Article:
state with a history of complex systems of state owned enterprises (SOEs)
played a key role (Beattie, 20128).
With his election to the country’s president in 2013, Xi Jinping introduced
various reforms aimed at China’s future competitiveness. The measures taken
were for example anti-corruption campaigns, the liberalisation of the hukou
improvements in social safety and the redesign of the market which was aimed at
creating more favourable conditions for private companies (Zoellick, 2014). These
measures represented a quite complicated aim: Transforming China’s
authoritarian system that had mostly relied on state regulated market tools
into a liberalized market (Morrison; DPA, 2014).



With the rest of the world shaken by the financial crisis of
2008 and the resulting economic downturn, the countries that are known as the
came out of the crisis less wounded than their counterparts in Europe and the
USA (Flanders, 201111).
They were redefined in 2013, when at the 5th BRICS summit the
conglomerate agreed upon an establishment of a bank of their own (Wagstyl, 201312).
It was stated that it was not planned as a counterweight to the World Bank, with
its priorities lying on sustainable development of their infrastructure and the
helping in projects (ibid). However, the consent sent a clear message to the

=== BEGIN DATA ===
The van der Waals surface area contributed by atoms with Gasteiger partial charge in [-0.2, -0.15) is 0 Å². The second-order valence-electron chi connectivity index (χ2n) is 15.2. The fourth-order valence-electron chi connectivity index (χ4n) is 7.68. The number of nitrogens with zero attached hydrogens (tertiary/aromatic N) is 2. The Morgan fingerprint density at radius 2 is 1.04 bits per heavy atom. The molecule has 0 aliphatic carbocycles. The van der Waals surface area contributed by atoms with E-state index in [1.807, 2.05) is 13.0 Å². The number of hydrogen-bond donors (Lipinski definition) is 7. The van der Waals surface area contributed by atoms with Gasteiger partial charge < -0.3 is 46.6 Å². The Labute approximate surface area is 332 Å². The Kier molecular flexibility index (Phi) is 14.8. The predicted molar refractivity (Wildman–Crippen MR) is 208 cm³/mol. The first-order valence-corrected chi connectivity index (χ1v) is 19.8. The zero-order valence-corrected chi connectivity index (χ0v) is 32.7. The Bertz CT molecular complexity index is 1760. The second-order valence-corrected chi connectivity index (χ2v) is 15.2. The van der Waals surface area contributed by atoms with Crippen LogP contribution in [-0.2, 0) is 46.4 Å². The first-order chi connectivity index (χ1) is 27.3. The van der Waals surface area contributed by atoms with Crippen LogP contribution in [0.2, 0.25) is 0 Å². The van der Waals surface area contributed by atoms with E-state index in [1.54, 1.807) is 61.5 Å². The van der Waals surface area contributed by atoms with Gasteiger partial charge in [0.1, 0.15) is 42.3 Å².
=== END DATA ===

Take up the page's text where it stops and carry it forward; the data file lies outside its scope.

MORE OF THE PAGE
corporate world: after the crisis, the World Bank and IMF were battling
accusations of being outdated (England, 201313),
and the global economic omphalos was being shifted. Eventually, the New
Development Bank was created in 2014 with a contingent reserve arrangement of
$100bn (Pilling, 201414).
The lion’s share of this CRA was contributed by China as the by far most
powerful of the BRICSGRAFIK.

It seems redundant to mention China’s predominant role as
the single biggest economic potential in global business, which is why
considerations concerning its impressive development in the recent past shall
be substituted for the GRAFIK. Furthermore, the obvious arguments for China as
a manufacturing location due to the cheap labour available (Hamilton &
Webster) will not be explicitly explained. Nonetheless, it shall be posited
that the cheap labour argument has become weaker in the light of increasing
average wages in the years around 2014 (The Economist, 201215).

The country was not entirely unaffected of the crisis as its
economy’s growth had been based on an export-oriented model which in the years
before had caused the immense growth rates (Morrison). With the implications
regarding China’s spot as the number one consumer of oil, steel, copper and
aluminium (Hamilton & Webster), a spiral was created which pointed to the
unsustainability of the model (Morrison). Therefore, the Chinese industry’s
saviour would be a transformation which would manifest its rank as the prime
economic power with the ability of not only attracting manufacturing related FDI,